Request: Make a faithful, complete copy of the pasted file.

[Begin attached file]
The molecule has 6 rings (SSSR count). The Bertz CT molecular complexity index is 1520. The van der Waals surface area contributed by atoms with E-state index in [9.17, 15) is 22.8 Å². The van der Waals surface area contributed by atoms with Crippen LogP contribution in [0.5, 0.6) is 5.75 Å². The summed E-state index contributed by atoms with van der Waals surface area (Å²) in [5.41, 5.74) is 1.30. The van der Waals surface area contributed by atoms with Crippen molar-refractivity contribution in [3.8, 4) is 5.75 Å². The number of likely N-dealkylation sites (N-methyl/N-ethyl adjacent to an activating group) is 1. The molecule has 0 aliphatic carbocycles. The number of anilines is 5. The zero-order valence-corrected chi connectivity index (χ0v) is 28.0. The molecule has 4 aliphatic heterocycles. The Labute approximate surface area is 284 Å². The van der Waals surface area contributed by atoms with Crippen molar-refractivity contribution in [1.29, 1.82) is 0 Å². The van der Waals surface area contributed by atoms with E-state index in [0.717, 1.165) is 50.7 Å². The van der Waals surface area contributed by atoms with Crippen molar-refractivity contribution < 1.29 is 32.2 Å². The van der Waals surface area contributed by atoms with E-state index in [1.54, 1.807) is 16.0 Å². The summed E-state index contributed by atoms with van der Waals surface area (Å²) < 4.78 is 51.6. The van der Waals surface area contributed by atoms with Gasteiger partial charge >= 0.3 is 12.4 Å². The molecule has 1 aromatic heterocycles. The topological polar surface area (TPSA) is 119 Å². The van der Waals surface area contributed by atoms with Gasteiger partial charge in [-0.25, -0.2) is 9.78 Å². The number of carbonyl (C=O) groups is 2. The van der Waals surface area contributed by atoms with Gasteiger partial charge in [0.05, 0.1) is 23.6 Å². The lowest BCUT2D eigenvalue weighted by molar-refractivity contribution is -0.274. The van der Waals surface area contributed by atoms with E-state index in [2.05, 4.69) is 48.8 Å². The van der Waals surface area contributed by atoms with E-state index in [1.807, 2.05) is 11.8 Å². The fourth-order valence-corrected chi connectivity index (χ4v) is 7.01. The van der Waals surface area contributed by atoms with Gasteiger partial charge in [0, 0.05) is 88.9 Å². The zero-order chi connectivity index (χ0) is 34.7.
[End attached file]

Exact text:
The molecule has 6 rings (SSSR count). The Bertz CT molecular complexity index is 1520. The van der Waals surface area contributed by atoms with E-state index in [9.17, 15) is 22.8 Å². The van der Waals surface area contributed by atoms with Crippen LogP contribution in [0.5, 0.6) is 5.75 Å². The summed E-state index contributed by atoms with van der Waals surface area (Å²) in [5.41, 5.74) is 1.30. The van der Waals surface area contributed by atoms with Crippen molar-refractivity contribution in [3.8, 4) is 5.75 Å². The number of likely N-dealkylation sites (N-methyl/N-ethyl adjacent to an activating group) is 1. The molecule has 0 aliphatic carbocycles. The number of anilines is 5. The zero-order valence-corrected chi connectivity index (χ0v) is 28.0. The molecule has 4 aliphatic heterocycles. The Labute approximate surface area is 284 Å². The van der Waals surface area contributed by atoms with Crippen molar-refractivity contribution in [1.29, 1.82) is 0 Å². The van der Waals surface area contributed by atoms with E-state index in [0.717, 1.165) is 50.7 Å². The van der Waals surface area contributed by atoms with Crippen molar-refractivity contribution < 1.29 is 32.2 Å². The van der Waals surface area contributed by atoms with E-state index in [1.54, 1.807) is 16.0 Å². The summed E-state index contributed by atoms with van der Waals surface area (Å²) < 4.78 is 51.6. The van der Waals surface area contributed by atoms with Gasteiger partial charge >= 0.3 is 12.4 Å². The molecule has 1 aromatic heterocycles. The topological polar surface area (TPSA) is 119 Å². The van der Waals surface area contributed by atoms with Gasteiger partial charge in [-0.25, -0.2) is 9.78 Å². The number of carbonyl (C=O) groups is 2. The van der Waals surface area contributed by atoms with Gasteiger partial charge in [0.05, 0.1) is 23.6 Å². The lowest BCUT2D eigenvalue weighted by molar-refractivity contribution is -0.274. The van der Waals surface area contributed by atoms with E-state index in [2.05, 4.69) is 48.8 Å². The van der Waals surface area contributed by atoms with E-state index in [1.807, 2.05) is 11.8 Å². The fourth-order valence-corrected chi connectivity index (χ4v) is 7.01. The van der Waals surface area contributed by atoms with Gasteiger partial charge in [0, 0.05) is 88.9 Å². The zero-order chi connectivity index (χ0) is 34.7.